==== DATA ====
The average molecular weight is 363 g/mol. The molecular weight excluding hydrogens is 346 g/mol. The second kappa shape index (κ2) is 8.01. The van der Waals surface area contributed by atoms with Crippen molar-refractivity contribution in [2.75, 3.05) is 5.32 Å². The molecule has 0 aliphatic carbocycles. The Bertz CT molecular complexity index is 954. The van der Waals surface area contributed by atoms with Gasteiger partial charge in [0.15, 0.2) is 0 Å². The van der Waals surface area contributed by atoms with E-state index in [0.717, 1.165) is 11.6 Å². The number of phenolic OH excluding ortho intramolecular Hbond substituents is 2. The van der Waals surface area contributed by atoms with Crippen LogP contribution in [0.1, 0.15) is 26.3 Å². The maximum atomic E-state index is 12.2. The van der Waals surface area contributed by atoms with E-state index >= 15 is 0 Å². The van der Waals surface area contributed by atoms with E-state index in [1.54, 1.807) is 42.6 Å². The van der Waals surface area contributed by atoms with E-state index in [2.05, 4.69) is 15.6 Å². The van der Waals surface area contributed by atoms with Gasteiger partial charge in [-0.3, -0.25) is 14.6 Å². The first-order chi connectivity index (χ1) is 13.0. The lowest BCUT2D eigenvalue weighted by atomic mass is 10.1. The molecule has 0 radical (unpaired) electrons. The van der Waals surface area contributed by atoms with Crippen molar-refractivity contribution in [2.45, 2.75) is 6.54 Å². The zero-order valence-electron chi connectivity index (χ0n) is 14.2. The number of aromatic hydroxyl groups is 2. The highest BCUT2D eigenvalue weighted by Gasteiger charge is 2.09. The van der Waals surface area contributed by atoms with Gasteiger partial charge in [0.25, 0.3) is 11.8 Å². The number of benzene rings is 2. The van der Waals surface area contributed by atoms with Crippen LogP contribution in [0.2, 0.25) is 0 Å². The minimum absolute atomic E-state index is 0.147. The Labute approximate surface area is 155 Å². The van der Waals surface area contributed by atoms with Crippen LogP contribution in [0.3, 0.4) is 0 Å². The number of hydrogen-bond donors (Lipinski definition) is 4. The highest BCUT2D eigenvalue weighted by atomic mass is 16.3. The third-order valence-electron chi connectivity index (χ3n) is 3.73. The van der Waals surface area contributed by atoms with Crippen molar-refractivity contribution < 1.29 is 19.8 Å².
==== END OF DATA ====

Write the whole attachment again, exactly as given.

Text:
The average molecular weight is 363 g/mol. The molecular weight excluding hydrogens is 346 g/mol. The second kappa shape index (κ2) is 8.01. The van der Waals surface area contributed by atoms with Crippen molar-refractivity contribution in [2.75, 3.05) is 5.32 Å². The molecule has 0 aliphatic carbocycles. The Bertz CT molecular complexity index is 954. The van der Waals surface area contributed by atoms with Gasteiger partial charge in [0.15, 0.2) is 0 Å². The van der Waals surface area contributed by atoms with E-state index in [0.717, 1.165) is 11.6 Å². The number of phenolic OH excluding ortho intramolecular Hbond substituents is 2. The van der Waals surface area contributed by atoms with Crippen LogP contribution in [0.1, 0.15) is 26.3 Å². The maximum atomic E-state index is 12.2. The van der Waals surface area contributed by atoms with E-state index >= 15 is 0 Å². The van der Waals surface area contributed by atoms with E-state index in [1.54, 1.807) is 42.6 Å². The van der Waals surface area contributed by atoms with E-state index in [2.05, 4.69) is 15.6 Å². The van der Waals surface area contributed by atoms with Gasteiger partial charge in [-0.3, -0.25) is 14.6 Å². The first-order chi connectivity index (χ1) is 13.0. The lowest BCUT2D eigenvalue weighted by atomic mass is 10.1. The molecule has 0 radical (unpaired) electrons. The van der Waals surface area contributed by atoms with Crippen molar-refractivity contribution in [2.45, 2.75) is 6.54 Å². The zero-order valence-electron chi connectivity index (χ0n) is 14.2. The number of aromatic hydroxyl groups is 2. The highest BCUT2D eigenvalue weighted by Gasteiger charge is 2.09. The van der Waals surface area contributed by atoms with Gasteiger partial charge in [0.25, 0.3) is 11.8 Å². The number of benzene rings is 2. The van der Waals surface area contributed by atoms with Crippen LogP contribution in [0.2, 0.25) is 0 Å². The minimum absolute atomic E-state index is 0.147. The Labute approximate surface area is 155 Å². The van der Waals surface area contributed by atoms with Crippen LogP contribution in [0.3, 0.4) is 0 Å². The number of hydrogen-bond donors (Lipinski definition) is 4. The highest BCUT2D eigenvalue weighted by atomic mass is 16.3. The third-order valence-electron chi connectivity index (χ3n) is 3.73. The van der Waals surface area contributed by atoms with Crippen molar-refractivity contribution < 1.29 is 19.8 Å².